Third, the state would have stopped accruing the large unfunded liabilities that are eating into school budgets. In response to those debts, the state has already raised contribution rates and cut benefits for new teachers. Today, Michigan employers are contributing not just the four percent for benefits; they’re actually contributing more than 22 percent of each teacher’s salary toward the pension plan. That is now set to continue for the foreseeable future.
RiShawn Biddle on Walter Scott and school reform.
One of the most-interesting aspects of the criminal justice reform movement is that it has been as championed by many conservatives and libertarians (including Radley Balko of the Washington Post, Jonathan Blanks of the Cato Institute, Congressman Justin Amash, and Atlantic Monthly‘s Conor Friedensdorf) as it has been by progressives and Black Lives Matter activists. Cato, in particular, is holding a conference this week tackling such issues as mass incarceration and militarization of police departments (including those harming children in our schools).
I’m starting to think Chris Christie is Ursula Le Guin’s wretched Omelas child in the basement for President-elect Donald Trump. He must suffer so Trump can thrive. Passed over for VP, pushed off of the transition, no AG, no DHS, and now apparently he won’t lead the RNC. But don’t forget Christie’s awful school finance proposal a few months ago. It basically pitted middle class and affluent communities against poor ones by telling the former they were getting ripped off and that everyone should just get the same funding allocations. The whole plan seemed to me an effort to step into the slipstream of Trumpist politics. Even without Christie that kind of inverse class warfare on education could be one way Trumpism moves depending on 2018 and 2020 politics.
The PISA data this week was covered top-line and is certainly not all great news but there is also some really interesting stuff buried in it. And I would like to assume this means we can stop fetishizing Finland. But that’s probably wrong given the cargo cult approach to things in the education sector. Bob Rothman says Estonia is now open for business. Don’t miss Amanda Ripley on this.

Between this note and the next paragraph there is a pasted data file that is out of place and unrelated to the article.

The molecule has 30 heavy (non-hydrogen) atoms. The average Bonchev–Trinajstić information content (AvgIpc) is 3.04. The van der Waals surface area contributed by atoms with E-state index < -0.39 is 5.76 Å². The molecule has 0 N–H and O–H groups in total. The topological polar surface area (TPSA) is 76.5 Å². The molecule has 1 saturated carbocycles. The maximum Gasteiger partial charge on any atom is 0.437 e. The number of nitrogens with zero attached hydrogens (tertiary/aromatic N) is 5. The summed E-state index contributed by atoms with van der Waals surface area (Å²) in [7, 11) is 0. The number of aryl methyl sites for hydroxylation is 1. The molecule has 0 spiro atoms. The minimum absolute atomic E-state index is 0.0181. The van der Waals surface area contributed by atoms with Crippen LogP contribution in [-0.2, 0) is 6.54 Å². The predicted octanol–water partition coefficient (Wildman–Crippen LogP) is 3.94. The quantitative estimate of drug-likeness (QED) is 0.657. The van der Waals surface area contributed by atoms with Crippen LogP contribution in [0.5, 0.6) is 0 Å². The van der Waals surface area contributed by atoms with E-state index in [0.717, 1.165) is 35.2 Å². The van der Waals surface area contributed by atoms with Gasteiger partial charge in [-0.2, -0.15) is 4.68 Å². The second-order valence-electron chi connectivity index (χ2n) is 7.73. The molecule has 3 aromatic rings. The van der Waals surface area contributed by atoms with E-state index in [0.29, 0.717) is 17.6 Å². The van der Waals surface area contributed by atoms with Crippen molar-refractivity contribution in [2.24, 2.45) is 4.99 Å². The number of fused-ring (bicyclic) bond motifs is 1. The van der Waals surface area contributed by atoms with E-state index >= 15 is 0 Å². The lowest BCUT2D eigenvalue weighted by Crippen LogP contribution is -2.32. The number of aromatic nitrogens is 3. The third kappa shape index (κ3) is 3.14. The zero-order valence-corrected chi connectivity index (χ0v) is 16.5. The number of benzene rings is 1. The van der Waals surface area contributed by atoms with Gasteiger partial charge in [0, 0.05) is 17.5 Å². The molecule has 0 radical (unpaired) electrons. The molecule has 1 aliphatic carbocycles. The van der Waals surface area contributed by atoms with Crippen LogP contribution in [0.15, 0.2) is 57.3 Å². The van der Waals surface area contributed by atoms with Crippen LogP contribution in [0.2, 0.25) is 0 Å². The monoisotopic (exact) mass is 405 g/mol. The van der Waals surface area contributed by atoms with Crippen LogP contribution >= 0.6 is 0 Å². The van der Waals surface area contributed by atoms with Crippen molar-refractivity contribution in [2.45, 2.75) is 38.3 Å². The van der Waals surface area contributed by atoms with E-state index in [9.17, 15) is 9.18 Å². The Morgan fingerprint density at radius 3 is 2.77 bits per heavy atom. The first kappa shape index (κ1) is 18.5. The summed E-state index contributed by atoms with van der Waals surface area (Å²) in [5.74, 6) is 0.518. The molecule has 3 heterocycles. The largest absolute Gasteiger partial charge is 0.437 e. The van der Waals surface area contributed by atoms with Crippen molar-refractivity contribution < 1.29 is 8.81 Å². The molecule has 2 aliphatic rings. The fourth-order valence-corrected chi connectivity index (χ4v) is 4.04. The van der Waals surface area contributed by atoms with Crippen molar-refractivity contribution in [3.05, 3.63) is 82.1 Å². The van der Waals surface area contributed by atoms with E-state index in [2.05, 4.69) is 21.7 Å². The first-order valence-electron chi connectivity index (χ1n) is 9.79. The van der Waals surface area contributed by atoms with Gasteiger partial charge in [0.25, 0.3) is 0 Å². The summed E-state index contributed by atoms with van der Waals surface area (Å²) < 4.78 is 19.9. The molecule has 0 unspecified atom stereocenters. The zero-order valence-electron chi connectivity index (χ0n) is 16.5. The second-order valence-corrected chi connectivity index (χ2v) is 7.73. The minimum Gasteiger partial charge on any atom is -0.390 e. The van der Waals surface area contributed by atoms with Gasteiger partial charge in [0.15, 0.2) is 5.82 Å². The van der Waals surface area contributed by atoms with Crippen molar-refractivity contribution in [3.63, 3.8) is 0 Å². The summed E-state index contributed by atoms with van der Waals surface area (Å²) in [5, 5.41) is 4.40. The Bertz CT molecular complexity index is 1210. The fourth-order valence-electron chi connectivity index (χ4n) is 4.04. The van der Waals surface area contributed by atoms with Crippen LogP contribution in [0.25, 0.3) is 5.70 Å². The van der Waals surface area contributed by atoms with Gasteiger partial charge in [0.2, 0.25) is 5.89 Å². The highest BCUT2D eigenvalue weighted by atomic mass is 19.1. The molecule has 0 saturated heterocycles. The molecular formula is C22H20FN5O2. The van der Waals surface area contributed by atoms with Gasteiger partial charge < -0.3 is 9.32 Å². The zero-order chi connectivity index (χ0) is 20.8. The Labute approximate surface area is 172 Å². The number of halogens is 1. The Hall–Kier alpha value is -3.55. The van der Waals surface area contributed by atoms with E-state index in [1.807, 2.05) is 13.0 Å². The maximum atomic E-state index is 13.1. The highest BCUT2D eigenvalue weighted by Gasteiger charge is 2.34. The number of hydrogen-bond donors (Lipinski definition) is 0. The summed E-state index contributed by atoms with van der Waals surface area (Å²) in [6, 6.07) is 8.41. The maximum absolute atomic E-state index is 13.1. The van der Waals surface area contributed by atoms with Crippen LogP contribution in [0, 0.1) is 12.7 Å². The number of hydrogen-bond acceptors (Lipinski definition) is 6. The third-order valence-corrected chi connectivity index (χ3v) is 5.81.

Wait, I read on Twitter that this was a big scandal…wump wump wump….NCTQ is out with a new analysis and rating of elementary education programs.
The President-elect called out a local union leader – by name – on Twitter last night. That is not behavior becoming a United States president (and in the current climate it’s dangerous). It also should terrify the teachers union. They are looking at bigger problems than a school choice policy they don’t like. For instance today Randi Weingarten called the Secretary of Labor-designee “slime.” That about sums up where they are.
Slightly off-edu: My wife and I host a concert series for folk/roots style music at a place in Arlington, VA. We partner with a non-profit Spread Music Now on some of it – they help expose low-income kids to music. Next show is 4/29/17, Sam Gleaves and Tyler Hughes are coming. Here’s NPR on Sam. Here’s No Depression with an article and song. Here’s both of them. Sam’s message is a good one for the times. Save date if you’re interested. All are welcome, contact me for details.